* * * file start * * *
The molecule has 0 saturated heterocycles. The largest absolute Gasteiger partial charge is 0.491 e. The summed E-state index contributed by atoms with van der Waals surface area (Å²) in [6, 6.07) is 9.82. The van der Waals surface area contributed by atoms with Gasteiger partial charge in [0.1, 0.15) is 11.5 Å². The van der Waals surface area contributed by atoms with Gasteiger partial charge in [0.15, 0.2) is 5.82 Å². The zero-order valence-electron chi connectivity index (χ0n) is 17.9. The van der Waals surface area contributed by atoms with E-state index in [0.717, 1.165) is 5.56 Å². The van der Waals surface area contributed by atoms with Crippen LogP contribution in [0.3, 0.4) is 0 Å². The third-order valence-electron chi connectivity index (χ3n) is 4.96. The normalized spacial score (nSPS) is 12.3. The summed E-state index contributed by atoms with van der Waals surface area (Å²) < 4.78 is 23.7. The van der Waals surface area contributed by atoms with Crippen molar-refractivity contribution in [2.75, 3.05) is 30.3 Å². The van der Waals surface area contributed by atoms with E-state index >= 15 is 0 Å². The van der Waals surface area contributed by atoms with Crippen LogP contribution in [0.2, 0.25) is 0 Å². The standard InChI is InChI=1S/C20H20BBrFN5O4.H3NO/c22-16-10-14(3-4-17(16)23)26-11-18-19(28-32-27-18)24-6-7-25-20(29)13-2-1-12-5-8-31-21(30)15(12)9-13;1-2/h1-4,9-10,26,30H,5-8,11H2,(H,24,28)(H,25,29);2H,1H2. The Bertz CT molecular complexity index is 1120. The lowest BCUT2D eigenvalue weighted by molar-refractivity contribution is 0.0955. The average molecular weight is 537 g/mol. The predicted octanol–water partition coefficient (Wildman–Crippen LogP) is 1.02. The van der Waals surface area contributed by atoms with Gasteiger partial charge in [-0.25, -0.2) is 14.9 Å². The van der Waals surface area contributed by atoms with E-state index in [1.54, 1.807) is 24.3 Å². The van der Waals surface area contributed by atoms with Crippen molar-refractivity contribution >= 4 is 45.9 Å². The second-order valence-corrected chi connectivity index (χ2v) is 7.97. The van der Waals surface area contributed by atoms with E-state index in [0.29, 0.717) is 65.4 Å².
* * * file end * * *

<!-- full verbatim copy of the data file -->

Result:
The molecule has 0 saturated heterocycles. The largest absolute Gasteiger partial charge is 0.491 e. The summed E-state index contributed by atoms with van der Waals surface area (Å²) in [6, 6.07) is 9.82. The van der Waals surface area contributed by atoms with Gasteiger partial charge in [0.1, 0.15) is 11.5 Å². The van der Waals surface area contributed by atoms with Gasteiger partial charge in [0.15, 0.2) is 5.82 Å². The zero-order valence-electron chi connectivity index (χ0n) is 17.9. The van der Waals surface area contributed by atoms with E-state index in [0.717, 1.165) is 5.56 Å². The van der Waals surface area contributed by atoms with Crippen LogP contribution in [0.3, 0.4) is 0 Å². The third-order valence-electron chi connectivity index (χ3n) is 4.96. The normalized spacial score (nSPS) is 12.3. The summed E-state index contributed by atoms with van der Waals surface area (Å²) < 4.78 is 23.7. The van der Waals surface area contributed by atoms with Crippen molar-refractivity contribution in [2.75, 3.05) is 30.3 Å². The van der Waals surface area contributed by atoms with E-state index >= 15 is 0 Å². The van der Waals surface area contributed by atoms with Crippen LogP contribution in [0.2, 0.25) is 0 Å². The standard InChI is InChI=1S/C20H20BBrFN5O4.H3NO/c22-16-10-14(3-4-17(16)23)26-11-18-19(28-32-27-18)24-6-7-25-20(29)13-2-1-12-5-8-31-21(30)15(12)9-13;1-2/h1-4,9-10,26,30H,5-8,11H2,(H,24,28)(H,25,29);2H,1H2. The Bertz CT molecular complexity index is 1120. The lowest BCUT2D eigenvalue weighted by molar-refractivity contribution is 0.0955. The average molecular weight is 537 g/mol. The predicted octanol–water partition coefficient (Wildman–Crippen LogP) is 1.02. The van der Waals surface area contributed by atoms with Gasteiger partial charge in [-0.25, -0.2) is 14.9 Å². The van der Waals surface area contributed by atoms with E-state index in [1.54, 1.807) is 24.3 Å². The van der Waals surface area contributed by atoms with Crippen molar-refractivity contribution >= 4 is 45.9 Å². The second-order valence-corrected chi connectivity index (χ2v) is 7.97. The van der Waals surface area contributed by atoms with E-state index in [0.29, 0.717) is 65.4 Å².